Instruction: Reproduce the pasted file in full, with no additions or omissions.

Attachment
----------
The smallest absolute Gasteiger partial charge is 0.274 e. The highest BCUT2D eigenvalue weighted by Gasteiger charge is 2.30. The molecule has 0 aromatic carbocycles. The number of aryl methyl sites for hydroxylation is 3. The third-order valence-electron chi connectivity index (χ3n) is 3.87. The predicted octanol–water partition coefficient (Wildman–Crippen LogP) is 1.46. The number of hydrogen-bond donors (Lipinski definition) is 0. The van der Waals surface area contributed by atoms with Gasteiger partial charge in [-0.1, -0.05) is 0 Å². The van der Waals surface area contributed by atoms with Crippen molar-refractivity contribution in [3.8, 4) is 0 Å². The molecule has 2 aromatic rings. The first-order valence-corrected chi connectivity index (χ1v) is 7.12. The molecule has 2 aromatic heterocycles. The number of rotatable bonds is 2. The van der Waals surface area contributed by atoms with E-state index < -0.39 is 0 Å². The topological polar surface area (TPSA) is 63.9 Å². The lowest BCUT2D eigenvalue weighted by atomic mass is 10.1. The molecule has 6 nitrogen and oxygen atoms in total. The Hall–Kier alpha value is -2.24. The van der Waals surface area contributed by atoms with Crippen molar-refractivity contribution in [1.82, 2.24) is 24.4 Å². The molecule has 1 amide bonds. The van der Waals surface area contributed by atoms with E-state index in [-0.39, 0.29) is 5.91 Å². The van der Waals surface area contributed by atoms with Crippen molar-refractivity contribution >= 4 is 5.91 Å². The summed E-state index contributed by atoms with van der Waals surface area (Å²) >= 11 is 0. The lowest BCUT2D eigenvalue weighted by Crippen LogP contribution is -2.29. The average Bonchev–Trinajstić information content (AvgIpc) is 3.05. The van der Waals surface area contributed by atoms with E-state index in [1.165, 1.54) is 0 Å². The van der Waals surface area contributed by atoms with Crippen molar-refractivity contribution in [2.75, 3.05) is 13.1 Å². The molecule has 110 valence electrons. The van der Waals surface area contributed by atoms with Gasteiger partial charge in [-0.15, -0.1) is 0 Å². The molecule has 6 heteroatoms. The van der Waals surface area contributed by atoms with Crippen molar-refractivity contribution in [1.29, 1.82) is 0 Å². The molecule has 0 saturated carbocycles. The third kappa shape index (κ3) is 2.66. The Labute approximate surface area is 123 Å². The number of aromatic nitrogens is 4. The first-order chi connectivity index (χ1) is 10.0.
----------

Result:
The smallest absolute Gasteiger partial charge is 0.274 e. The highest BCUT2D eigenvalue weighted by Gasteiger charge is 2.30. The molecule has 0 aromatic carbocycles. The number of aryl methyl sites for hydroxylation is 3. The third-order valence-electron chi connectivity index (χ3n) is 3.87. The predicted octanol–water partition coefficient (Wildman–Crippen LogP) is 1.46. The number of hydrogen-bond donors (Lipinski definition) is 0. The van der Waals surface area contributed by atoms with Gasteiger partial charge in [-0.1, -0.05) is 0 Å². The van der Waals surface area contributed by atoms with Crippen molar-refractivity contribution in [3.8, 4) is 0 Å². The molecule has 2 aromatic rings. The first-order valence-corrected chi connectivity index (χ1v) is 7.12. The molecule has 2 aromatic heterocycles. The number of rotatable bonds is 2. The van der Waals surface area contributed by atoms with E-state index < -0.39 is 0 Å². The topological polar surface area (TPSA) is 63.9 Å². The lowest BCUT2D eigenvalue weighted by atomic mass is 10.1. The molecule has 6 nitrogen and oxygen atoms in total. The Hall–Kier alpha value is -2.24. The van der Waals surface area contributed by atoms with Crippen molar-refractivity contribution in [1.82, 2.24) is 24.4 Å². The molecule has 1 amide bonds. The van der Waals surface area contributed by atoms with E-state index in [-0.39, 0.29) is 5.91 Å². The van der Waals surface area contributed by atoms with Crippen molar-refractivity contribution >= 4 is 5.91 Å². The summed E-state index contributed by atoms with van der Waals surface area (Å²) >= 11 is 0. The lowest BCUT2D eigenvalue weighted by Crippen LogP contribution is -2.29. The average Bonchev–Trinajstić information content (AvgIpc) is 3.05. The van der Waals surface area contributed by atoms with E-state index in [1.165, 1.54) is 0 Å². The van der Waals surface area contributed by atoms with Crippen molar-refractivity contribution in [2.75, 3.05) is 13.1 Å². The molecule has 110 valence electrons. The van der Waals surface area contributed by atoms with Gasteiger partial charge in [-0.15, -0.1) is 0 Å². The molecule has 6 heteroatoms. The van der Waals surface area contributed by atoms with Crippen molar-refractivity contribution in [1.29, 1.82) is 0 Å². The molecule has 0 saturated carbocycles. The third kappa shape index (κ3) is 2.66. The Labute approximate surface area is 123 Å². The number of aromatic nitrogens is 4. The first-order chi connectivity index (χ1) is 10.0.